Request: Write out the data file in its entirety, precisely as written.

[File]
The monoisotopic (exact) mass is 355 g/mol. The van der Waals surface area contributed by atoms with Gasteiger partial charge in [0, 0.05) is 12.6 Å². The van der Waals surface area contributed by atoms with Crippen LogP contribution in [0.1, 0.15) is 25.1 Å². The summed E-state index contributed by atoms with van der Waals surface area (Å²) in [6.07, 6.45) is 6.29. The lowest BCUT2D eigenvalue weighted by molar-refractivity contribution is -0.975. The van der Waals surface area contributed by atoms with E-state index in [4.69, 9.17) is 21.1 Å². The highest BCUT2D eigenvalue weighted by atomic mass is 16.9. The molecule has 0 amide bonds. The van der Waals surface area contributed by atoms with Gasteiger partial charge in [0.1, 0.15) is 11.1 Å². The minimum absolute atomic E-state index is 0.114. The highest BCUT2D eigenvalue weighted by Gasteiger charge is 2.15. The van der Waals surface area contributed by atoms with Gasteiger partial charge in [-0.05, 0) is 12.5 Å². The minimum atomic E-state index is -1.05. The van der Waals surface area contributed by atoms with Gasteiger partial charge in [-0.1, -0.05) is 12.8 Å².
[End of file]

The monoisotopic (exact) mass is 355 g/mol. The van der Waals surface area contributed by atoms with Gasteiger partial charge in [0, 0.05) is 12.6 Å². The van der Waals surface area contributed by atoms with Crippen LogP contribution in [0.1, 0.15) is 25.1 Å². The summed E-state index contributed by atoms with van der Waals surface area (Å²) in [6.07, 6.45) is 6.29. The lowest BCUT2D eigenvalue weighted by molar-refractivity contribution is -0.975. The van der Waals surface area contributed by atoms with E-state index in [4.69, 9.17) is 21.1 Å². The highest BCUT2D eigenvalue weighted by atomic mass is 16.9. The molecule has 0 amide bonds. The van der Waals surface area contributed by atoms with Gasteiger partial charge in [0.1, 0.15) is 11.1 Å². The minimum absolute atomic E-state index is 0.114. The highest BCUT2D eigenvalue weighted by Gasteiger charge is 2.15. The van der Waals surface area contributed by atoms with Gasteiger partial charge in [-0.05, 0) is 12.5 Å². The minimum atomic E-state index is -1.05. The van der Waals surface area contributed by atoms with Gasteiger partial charge in [-0.1, -0.05) is 12.8 Å².